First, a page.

Herb container gardens are as simple to plant and maintain as they are to pick and enjoy. Using a patio space to plant your herbs makes it even easier to grab the flavorful, fresh herbs you need right when you need them, and you won’t need a big budget or an extra green thumb to get it started.
Herbs really do grow well in containers, as this can eliminate invasions by weeds or garden critters. Most herbs tend to be quite hardy, can grow happily in small or medium sized planters and need good drainage, direct sunlight and appropriate watering.
Planning an herb garden is as simple as determining which herbs you’d like to grow and harvest, how to group them appropriately based on their needs and choosing the right planters and location to plant them in.
If you’re ready to jump start your own patio herb garden this spring and summer, here are simple tips to get you well on your way.
Planning Your Garden
Choosing which herbs to grow and in what planters to grow them in is fairly easy. You’ll want to choose herbs that you know you’ll use often, since the general rule of herb harvesting is the more you pick, the more they’ll grow. Choose from basil, rosemary, peppermint, dill and parsley, to name a few. Once you know what you’d like to grow, you’ll want to make sure to pot them accordingly. Some herbs need more light and water than others, so you’ll want to make sure they have the same needs before you plant them together.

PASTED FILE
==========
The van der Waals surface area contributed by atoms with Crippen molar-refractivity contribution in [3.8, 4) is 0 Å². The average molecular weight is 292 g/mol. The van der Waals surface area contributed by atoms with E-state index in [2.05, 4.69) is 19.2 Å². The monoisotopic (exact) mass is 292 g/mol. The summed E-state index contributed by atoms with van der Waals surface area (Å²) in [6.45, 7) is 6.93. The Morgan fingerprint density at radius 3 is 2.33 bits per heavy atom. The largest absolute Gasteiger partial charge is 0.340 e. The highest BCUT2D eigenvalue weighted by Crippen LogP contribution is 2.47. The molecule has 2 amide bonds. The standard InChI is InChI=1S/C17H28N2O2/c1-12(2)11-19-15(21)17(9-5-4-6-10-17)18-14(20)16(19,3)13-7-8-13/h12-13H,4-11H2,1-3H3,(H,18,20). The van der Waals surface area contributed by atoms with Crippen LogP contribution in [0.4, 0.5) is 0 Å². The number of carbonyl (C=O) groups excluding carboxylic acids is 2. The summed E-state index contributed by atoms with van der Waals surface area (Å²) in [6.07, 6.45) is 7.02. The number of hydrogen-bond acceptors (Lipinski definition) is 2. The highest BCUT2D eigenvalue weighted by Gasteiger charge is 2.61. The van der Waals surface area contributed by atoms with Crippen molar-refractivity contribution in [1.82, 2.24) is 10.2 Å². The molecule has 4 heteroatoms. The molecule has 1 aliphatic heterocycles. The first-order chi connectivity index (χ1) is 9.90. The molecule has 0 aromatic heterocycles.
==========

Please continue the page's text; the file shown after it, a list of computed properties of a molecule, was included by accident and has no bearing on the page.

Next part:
Choosing Your Pots
Herbs generally have small root systems and can be planted in anything, as long as it has appropriate drainage. Rosemary, basil, oregano and thyme can do well in smaller planters and can even be planted together, as they like to dry out between watering. Plants that need more water may need larger pots to keep them healthy and thriving, even if you do miss a day or two of watering as you get started.
Planting and Maintenance
Most herbs need direct sunlight for 6 to 8 hours a day to thrive, so make sure to plant and place them in the sunniest spot on your patio. When extreme heat strikes in July and August, it may be helpful to place your planters in the shade for periods of time during the day. Generally speaking, a planter with the right drainage, combined with good quality soil and fertilizer will set your herbs up for growing success.
Pick and Enjoy
The rule for harvesting most herbs is that you pick more to grow more, so you’ll need to regularly harvest and use those growing herbs of yours. Basil plants, for example, will need to be harvested and the buds will need to be pinched back regularly. If you find that your herbs are growing beyond your own needs, you can consider giving them as gifts to neighbors, friends and relatives. You’ll get to share the joy of growing your very own patio herb container with the ones you love!